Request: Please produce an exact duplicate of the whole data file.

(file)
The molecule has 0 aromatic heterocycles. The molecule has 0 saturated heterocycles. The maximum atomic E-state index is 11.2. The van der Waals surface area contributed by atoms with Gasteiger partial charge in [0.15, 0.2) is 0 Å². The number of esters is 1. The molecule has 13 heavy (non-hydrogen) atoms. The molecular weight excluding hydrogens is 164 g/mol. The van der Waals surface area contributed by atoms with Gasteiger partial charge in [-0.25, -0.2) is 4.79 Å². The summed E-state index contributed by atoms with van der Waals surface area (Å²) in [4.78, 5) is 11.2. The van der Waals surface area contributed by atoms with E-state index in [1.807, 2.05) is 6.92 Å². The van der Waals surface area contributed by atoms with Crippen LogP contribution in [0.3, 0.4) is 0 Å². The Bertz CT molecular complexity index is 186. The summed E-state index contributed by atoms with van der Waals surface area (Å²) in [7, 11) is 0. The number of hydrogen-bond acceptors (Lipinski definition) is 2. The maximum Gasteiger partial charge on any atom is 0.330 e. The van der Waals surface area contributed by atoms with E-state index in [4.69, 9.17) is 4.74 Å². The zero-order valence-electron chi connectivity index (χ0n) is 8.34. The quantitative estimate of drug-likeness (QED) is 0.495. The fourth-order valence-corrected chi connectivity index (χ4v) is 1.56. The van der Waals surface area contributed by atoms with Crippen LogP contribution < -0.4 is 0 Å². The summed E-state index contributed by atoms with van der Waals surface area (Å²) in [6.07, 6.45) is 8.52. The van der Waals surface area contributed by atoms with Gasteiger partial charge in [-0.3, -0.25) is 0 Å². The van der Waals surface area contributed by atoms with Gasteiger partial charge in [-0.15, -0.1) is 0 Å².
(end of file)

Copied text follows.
The molecule has 0 aromatic heterocycles. The molecule has 0 saturated heterocycles. The maximum atomic E-state index is 11.2. The van der Waals surface area contributed by atoms with Gasteiger partial charge in [0.15, 0.2) is 0 Å². The number of esters is 1. The molecule has 13 heavy (non-hydrogen) atoms. The molecular weight excluding hydrogens is 164 g/mol. The van der Waals surface area contributed by atoms with Gasteiger partial charge in [-0.25, -0.2) is 4.79 Å². The summed E-state index contributed by atoms with van der Waals surface area (Å²) in [4.78, 5) is 11.2. The van der Waals surface area contributed by atoms with E-state index in [1.807, 2.05) is 6.92 Å². The van der Waals surface area contributed by atoms with Crippen LogP contribution in [0.3, 0.4) is 0 Å². The Bertz CT molecular complexity index is 186. The summed E-state index contributed by atoms with van der Waals surface area (Å²) in [7, 11) is 0. The number of hydrogen-bond acceptors (Lipinski definition) is 2. The maximum Gasteiger partial charge on any atom is 0.330 e. The van der Waals surface area contributed by atoms with E-state index in [4.69, 9.17) is 4.74 Å². The zero-order valence-electron chi connectivity index (χ0n) is 8.34. The quantitative estimate of drug-likeness (QED) is 0.495. The fourth-order valence-corrected chi connectivity index (χ4v) is 1.56. The van der Waals surface area contributed by atoms with Crippen LogP contribution < -0.4 is 0 Å². The summed E-state index contributed by atoms with van der Waals surface area (Å²) in [6.07, 6.45) is 8.52. The van der Waals surface area contributed by atoms with Gasteiger partial charge in [-0.3, -0.25) is 0 Å². The van der Waals surface area contributed by atoms with Gasteiger partial charge in [-0.15, -0.1) is 0 Å².